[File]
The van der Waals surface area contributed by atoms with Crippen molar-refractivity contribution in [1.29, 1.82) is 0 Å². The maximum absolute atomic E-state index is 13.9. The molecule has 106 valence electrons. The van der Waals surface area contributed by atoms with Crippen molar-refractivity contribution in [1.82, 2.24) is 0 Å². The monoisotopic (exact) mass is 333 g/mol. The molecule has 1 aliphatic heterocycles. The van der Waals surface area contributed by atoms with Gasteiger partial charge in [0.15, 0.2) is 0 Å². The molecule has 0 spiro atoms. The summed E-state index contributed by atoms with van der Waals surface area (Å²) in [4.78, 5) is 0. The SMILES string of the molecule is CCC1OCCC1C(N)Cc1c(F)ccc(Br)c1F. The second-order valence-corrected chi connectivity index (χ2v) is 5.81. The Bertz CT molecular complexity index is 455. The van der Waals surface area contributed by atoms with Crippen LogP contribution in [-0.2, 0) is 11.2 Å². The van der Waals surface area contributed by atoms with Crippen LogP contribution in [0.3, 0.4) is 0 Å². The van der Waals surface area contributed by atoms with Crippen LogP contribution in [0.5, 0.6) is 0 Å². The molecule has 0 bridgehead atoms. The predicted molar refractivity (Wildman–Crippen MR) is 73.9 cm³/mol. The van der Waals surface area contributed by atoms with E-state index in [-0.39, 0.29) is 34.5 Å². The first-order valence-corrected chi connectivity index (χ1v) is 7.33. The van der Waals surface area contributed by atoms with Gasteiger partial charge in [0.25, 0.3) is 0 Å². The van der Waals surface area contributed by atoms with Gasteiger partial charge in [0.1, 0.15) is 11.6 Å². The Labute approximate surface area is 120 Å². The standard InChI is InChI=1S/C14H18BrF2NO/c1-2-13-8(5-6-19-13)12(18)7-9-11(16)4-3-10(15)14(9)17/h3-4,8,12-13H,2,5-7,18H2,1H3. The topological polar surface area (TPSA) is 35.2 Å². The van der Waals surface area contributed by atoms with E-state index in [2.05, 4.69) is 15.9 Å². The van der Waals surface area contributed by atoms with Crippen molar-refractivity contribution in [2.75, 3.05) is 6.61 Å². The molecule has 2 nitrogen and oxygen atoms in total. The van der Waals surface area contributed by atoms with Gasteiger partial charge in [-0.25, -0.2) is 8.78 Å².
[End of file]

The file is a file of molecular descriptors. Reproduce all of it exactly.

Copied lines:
The van der Waals surface area contributed by atoms with Crippen molar-refractivity contribution in [1.29, 1.82) is 0 Å². The maximum absolute atomic E-state index is 13.9. The molecule has 106 valence electrons. The van der Waals surface area contributed by atoms with Crippen molar-refractivity contribution in [1.82, 2.24) is 0 Å². The monoisotopic (exact) mass is 333 g/mol. The molecule has 1 aliphatic heterocycles. The van der Waals surface area contributed by atoms with Gasteiger partial charge in [0.15, 0.2) is 0 Å². The molecule has 0 spiro atoms. The summed E-state index contributed by atoms with van der Waals surface area (Å²) in [4.78, 5) is 0. The SMILES string of the molecule is CCC1OCCC1C(N)Cc1c(F)ccc(Br)c1F. The second-order valence-corrected chi connectivity index (χ2v) is 5.81. The Bertz CT molecular complexity index is 455. The van der Waals surface area contributed by atoms with Crippen LogP contribution in [-0.2, 0) is 11.2 Å². The van der Waals surface area contributed by atoms with Crippen LogP contribution in [0.3, 0.4) is 0 Å². The van der Waals surface area contributed by atoms with Crippen LogP contribution in [0.5, 0.6) is 0 Å². The molecule has 0 bridgehead atoms. The predicted molar refractivity (Wildman–Crippen MR) is 73.9 cm³/mol. The van der Waals surface area contributed by atoms with E-state index in [-0.39, 0.29) is 34.5 Å². The first-order valence-corrected chi connectivity index (χ1v) is 7.33. The van der Waals surface area contributed by atoms with Gasteiger partial charge in [0.25, 0.3) is 0 Å². The van der Waals surface area contributed by atoms with Gasteiger partial charge in [0.1, 0.15) is 11.6 Å². The Labute approximate surface area is 120 Å². The standard InChI is InChI=1S/C14H18BrF2NO/c1-2-13-8(5-6-19-13)12(18)7-9-11(16)4-3-10(15)14(9)17/h3-4,8,12-13H,2,5-7,18H2,1H3. The topological polar surface area (TPSA) is 35.2 Å². The van der Waals surface area contributed by atoms with E-state index in [2.05, 4.69) is 15.9 Å². The van der Waals surface area contributed by atoms with Crippen molar-refractivity contribution in [2.75, 3.05) is 6.61 Å². The molecule has 2 nitrogen and oxygen atoms in total. The van der Waals surface area contributed by atoms with Gasteiger partial charge in [-0.25, -0.2) is 8.78 Å².